Stories of Captives. Scenes of War in the Mediterranean in the 16th Century

10 December 2015. From 18:30 | Conference | IEMed, Barcelona
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In the 16th century, captivity was consubstantial in Mediterranean society. The opposition between Islam and Christianity, the direct confrontation between the great powers (the Ottoman Empire and the Spanish Monarchy) and the continuous war of the corsairs caused the forced transfer of people between one and the other side of the sea. The stories that captives on both sides told of their dramas and adventures give us a vivid picture of that conflict, but it also allows us to experience unexpected economic and cultural exchanges.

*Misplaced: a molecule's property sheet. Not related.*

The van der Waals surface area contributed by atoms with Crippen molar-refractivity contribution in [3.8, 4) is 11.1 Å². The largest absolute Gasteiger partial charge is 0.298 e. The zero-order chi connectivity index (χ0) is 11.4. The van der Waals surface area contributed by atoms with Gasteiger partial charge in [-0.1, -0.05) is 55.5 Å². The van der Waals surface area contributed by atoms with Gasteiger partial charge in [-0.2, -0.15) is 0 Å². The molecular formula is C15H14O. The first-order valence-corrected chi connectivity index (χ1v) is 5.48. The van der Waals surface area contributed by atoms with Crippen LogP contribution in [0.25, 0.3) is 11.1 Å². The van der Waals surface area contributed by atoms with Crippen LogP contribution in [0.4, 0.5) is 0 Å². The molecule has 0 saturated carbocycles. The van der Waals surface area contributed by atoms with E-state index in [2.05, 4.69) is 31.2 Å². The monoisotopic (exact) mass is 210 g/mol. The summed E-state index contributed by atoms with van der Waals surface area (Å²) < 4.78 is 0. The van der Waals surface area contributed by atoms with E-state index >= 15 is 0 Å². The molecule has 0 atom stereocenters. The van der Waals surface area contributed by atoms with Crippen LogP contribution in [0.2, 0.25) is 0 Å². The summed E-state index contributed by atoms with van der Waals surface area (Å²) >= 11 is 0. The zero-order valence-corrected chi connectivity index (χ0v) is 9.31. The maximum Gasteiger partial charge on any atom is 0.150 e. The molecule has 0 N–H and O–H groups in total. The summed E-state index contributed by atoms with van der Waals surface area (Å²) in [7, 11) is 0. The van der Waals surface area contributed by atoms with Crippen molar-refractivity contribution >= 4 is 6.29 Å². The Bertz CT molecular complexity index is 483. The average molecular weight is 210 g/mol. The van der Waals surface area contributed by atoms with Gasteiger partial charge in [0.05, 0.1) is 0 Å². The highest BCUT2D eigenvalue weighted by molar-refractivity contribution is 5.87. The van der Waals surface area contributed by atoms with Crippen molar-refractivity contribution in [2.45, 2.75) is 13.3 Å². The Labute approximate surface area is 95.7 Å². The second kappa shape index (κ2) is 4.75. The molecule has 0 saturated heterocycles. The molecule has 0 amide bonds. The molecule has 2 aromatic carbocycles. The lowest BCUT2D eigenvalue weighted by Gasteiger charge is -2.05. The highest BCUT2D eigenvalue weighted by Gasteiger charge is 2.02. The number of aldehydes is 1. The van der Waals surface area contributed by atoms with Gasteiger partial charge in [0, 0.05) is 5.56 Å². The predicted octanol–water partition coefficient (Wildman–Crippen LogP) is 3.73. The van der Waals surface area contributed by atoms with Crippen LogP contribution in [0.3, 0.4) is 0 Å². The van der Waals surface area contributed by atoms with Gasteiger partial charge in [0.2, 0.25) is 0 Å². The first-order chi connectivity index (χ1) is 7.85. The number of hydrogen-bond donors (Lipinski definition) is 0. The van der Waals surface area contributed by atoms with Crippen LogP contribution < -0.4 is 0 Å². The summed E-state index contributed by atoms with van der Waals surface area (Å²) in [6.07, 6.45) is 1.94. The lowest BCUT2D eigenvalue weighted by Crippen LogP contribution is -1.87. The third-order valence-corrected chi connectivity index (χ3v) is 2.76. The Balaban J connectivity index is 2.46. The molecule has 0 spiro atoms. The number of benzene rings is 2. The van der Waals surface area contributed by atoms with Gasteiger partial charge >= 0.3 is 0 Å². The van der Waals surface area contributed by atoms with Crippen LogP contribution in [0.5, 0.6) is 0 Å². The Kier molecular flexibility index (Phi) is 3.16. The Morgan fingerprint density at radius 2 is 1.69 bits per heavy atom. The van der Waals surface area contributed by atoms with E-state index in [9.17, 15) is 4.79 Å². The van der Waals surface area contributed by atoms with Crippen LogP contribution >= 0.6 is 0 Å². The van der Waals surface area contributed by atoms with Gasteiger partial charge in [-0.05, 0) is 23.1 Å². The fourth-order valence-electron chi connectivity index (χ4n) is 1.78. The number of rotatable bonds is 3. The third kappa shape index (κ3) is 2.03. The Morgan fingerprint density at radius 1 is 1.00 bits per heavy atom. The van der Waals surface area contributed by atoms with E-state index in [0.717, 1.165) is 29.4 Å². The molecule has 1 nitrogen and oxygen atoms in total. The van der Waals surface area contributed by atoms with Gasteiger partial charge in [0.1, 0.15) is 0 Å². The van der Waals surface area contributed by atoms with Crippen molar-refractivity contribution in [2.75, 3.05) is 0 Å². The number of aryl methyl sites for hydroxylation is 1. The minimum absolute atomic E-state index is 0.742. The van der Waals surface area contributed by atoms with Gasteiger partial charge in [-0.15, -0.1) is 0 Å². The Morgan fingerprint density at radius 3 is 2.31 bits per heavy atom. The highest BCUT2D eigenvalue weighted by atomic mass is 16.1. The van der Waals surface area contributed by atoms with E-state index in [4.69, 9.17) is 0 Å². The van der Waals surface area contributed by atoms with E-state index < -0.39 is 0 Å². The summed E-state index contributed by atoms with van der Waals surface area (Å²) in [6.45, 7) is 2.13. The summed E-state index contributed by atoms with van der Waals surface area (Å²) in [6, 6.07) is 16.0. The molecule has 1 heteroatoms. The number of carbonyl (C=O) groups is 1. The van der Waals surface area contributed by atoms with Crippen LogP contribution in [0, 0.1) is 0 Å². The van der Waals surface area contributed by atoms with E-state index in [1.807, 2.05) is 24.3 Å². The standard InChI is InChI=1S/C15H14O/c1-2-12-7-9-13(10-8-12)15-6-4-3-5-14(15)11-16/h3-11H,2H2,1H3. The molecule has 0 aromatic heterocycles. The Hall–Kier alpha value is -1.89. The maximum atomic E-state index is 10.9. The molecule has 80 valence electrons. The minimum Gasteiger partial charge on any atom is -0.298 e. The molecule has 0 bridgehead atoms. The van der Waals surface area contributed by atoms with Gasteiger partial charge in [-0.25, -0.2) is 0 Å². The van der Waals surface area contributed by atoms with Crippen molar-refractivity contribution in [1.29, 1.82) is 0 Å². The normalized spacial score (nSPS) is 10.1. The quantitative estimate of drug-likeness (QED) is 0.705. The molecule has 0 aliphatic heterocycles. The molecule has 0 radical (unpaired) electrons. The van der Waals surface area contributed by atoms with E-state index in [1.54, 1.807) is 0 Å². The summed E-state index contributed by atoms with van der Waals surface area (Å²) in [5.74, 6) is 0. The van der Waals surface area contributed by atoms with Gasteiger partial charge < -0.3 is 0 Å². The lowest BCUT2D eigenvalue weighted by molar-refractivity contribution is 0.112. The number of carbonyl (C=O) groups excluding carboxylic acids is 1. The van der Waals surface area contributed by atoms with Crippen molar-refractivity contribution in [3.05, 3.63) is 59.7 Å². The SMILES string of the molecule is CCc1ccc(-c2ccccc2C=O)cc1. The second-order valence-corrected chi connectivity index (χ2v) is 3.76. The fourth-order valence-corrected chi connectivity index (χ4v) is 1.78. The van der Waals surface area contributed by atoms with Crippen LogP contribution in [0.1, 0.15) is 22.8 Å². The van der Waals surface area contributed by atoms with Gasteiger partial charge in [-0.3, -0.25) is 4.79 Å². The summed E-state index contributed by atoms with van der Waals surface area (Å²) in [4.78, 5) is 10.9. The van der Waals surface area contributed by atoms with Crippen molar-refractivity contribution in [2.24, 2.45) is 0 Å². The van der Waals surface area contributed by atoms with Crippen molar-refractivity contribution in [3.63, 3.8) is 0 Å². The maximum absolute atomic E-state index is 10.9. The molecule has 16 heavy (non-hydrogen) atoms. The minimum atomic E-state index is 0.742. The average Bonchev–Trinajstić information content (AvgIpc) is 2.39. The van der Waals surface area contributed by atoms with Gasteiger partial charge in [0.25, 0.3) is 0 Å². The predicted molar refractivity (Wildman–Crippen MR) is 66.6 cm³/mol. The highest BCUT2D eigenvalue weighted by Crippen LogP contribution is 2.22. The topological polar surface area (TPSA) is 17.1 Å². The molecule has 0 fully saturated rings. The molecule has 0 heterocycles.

Juan Francisco Pardo Molero, is a professor in the Department of Modern History at the University of Valencia. His research has focused on the military and naval organization of the kingdom of Valencia, the Crown of Aragon and the Spanish Monarchy, the Moorish minority, and the Mediterranean border in the Modern Age. His current interest is in the analysis of political ideas and practices, and their protagonists in the Hispanic Monarchy of the sixteenth and seventeenth centuries. He is the coordinator of the Crown of Aragon node of Columnaria network and his publications include the books La defensa del imperio. Carlos V, Valencia and the Mediterranean (2001).



María Ángeles Pérez Samper

Professor Universitat de Barcelona

Juan Francisco Pardo Molero

Professor Universitat de València